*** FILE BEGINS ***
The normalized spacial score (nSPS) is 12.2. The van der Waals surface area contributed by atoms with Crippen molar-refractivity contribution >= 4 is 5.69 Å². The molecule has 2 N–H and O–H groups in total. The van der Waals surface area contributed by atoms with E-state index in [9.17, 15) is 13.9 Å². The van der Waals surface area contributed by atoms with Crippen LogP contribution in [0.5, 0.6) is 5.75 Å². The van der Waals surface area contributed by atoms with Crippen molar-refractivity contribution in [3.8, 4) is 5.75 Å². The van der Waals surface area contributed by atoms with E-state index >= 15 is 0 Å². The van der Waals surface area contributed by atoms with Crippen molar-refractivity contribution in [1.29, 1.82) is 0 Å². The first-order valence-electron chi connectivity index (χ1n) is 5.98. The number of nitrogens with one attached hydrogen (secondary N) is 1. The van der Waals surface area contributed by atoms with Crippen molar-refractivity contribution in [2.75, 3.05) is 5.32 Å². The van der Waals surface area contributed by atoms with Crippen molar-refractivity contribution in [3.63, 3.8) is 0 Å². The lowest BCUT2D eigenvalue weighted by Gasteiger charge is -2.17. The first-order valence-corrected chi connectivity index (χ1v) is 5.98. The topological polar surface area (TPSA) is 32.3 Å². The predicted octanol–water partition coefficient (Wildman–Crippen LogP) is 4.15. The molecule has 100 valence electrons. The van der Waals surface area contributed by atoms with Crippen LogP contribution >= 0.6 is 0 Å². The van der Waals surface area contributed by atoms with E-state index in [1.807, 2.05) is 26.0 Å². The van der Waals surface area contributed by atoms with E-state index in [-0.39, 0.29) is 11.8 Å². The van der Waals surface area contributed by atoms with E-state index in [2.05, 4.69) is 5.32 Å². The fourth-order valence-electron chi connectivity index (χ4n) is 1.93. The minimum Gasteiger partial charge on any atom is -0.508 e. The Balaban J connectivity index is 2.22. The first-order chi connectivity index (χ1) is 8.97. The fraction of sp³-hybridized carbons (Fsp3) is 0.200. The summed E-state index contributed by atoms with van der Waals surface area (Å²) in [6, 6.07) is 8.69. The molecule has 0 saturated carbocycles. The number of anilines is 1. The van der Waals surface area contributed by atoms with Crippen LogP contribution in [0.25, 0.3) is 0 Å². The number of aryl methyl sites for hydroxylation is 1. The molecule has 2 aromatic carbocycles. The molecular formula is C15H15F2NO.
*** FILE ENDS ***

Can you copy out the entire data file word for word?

The normalized spacial score (nSPS) is 12.2. The van der Waals surface area contributed by atoms with Crippen molar-refractivity contribution >= 4 is 5.69 Å². The molecule has 2 N–H and O–H groups in total. The van der Waals surface area contributed by atoms with E-state index in [9.17, 15) is 13.9 Å². The van der Waals surface area contributed by atoms with Crippen LogP contribution in [0.5, 0.6) is 5.75 Å². The van der Waals surface area contributed by atoms with Crippen molar-refractivity contribution in [3.8, 4) is 5.75 Å². The van der Waals surface area contributed by atoms with E-state index >= 15 is 0 Å². The van der Waals surface area contributed by atoms with Crippen molar-refractivity contribution in [1.29, 1.82) is 0 Å². The first-order valence-electron chi connectivity index (χ1n) is 5.98. The number of nitrogens with one attached hydrogen (secondary N) is 1. The van der Waals surface area contributed by atoms with Crippen molar-refractivity contribution in [2.75, 3.05) is 5.32 Å². The van der Waals surface area contributed by atoms with Crippen molar-refractivity contribution in [3.63, 3.8) is 0 Å². The lowest BCUT2D eigenvalue weighted by Gasteiger charge is -2.17. The first-order valence-corrected chi connectivity index (χ1v) is 5.98. The topological polar surface area (TPSA) is 32.3 Å². The predicted octanol–water partition coefficient (Wildman–Crippen LogP) is 4.15. The molecule has 100 valence electrons. The van der Waals surface area contributed by atoms with Crippen LogP contribution >= 0.6 is 0 Å². The van der Waals surface area contributed by atoms with E-state index in [1.807, 2.05) is 26.0 Å². The van der Waals surface area contributed by atoms with E-state index in [-0.39, 0.29) is 11.8 Å². The van der Waals surface area contributed by atoms with E-state index in [2.05, 4.69) is 5.32 Å². The fourth-order valence-electron chi connectivity index (χ4n) is 1.93. The minimum Gasteiger partial charge on any atom is -0.508 e. The Balaban J connectivity index is 2.22. The first-order chi connectivity index (χ1) is 8.97. The fraction of sp³-hybridized carbons (Fsp3) is 0.200. The summed E-state index contributed by atoms with van der Waals surface area (Å²) in [6, 6.07) is 8.69. The molecule has 0 saturated carbocycles. The number of anilines is 1. The van der Waals surface area contributed by atoms with Crippen LogP contribution in [0.25, 0.3) is 0 Å². The number of aryl methyl sites for hydroxylation is 1. The molecule has 2 aromatic carbocycles. The molecular formula is C15H15F2NO.